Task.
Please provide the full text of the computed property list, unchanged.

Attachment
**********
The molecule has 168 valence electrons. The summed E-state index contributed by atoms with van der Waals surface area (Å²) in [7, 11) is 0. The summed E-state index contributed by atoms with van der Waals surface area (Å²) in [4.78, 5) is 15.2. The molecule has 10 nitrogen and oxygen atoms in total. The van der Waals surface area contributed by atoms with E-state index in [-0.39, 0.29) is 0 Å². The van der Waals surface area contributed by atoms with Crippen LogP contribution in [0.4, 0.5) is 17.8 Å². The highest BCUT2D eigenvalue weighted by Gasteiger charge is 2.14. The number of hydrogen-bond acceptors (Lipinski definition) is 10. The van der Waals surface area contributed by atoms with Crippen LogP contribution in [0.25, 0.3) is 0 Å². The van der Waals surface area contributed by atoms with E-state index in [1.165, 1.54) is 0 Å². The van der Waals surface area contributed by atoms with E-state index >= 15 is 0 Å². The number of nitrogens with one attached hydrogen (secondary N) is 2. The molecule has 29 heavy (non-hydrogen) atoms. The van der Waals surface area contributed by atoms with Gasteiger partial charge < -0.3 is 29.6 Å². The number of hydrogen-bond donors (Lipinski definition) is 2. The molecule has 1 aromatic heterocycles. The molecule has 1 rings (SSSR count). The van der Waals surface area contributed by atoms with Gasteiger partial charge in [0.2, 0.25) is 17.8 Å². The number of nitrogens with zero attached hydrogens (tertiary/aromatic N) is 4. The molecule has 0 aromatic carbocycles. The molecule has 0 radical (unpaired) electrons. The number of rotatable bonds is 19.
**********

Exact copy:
The molecule has 168 valence electrons. The summed E-state index contributed by atoms with van der Waals surface area (Å²) in [7, 11) is 0. The summed E-state index contributed by atoms with van der Waals surface area (Å²) in [4.78, 5) is 15.2. The molecule has 10 nitrogen and oxygen atoms in total. The van der Waals surface area contributed by atoms with E-state index in [-0.39, 0.29) is 0 Å². The van der Waals surface area contributed by atoms with Crippen LogP contribution in [0.4, 0.5) is 17.8 Å². The highest BCUT2D eigenvalue weighted by Gasteiger charge is 2.14. The number of hydrogen-bond acceptors (Lipinski definition) is 10. The van der Waals surface area contributed by atoms with Crippen LogP contribution in [0.25, 0.3) is 0 Å². The van der Waals surface area contributed by atoms with E-state index in [1.165, 1.54) is 0 Å². The van der Waals surface area contributed by atoms with E-state index >= 15 is 0 Å². The number of nitrogens with one attached hydrogen (secondary N) is 2. The molecule has 29 heavy (non-hydrogen) atoms. The van der Waals surface area contributed by atoms with Gasteiger partial charge < -0.3 is 29.6 Å². The number of hydrogen-bond donors (Lipinski definition) is 2. The molecule has 1 aromatic heterocycles. The molecule has 1 rings (SSSR count). The van der Waals surface area contributed by atoms with Gasteiger partial charge in [0.2, 0.25) is 17.8 Å². The number of nitrogens with zero attached hydrogens (tertiary/aromatic N) is 4. The molecule has 0 aromatic carbocycles. The molecule has 0 radical (unpaired) electrons. The number of rotatable bonds is 19.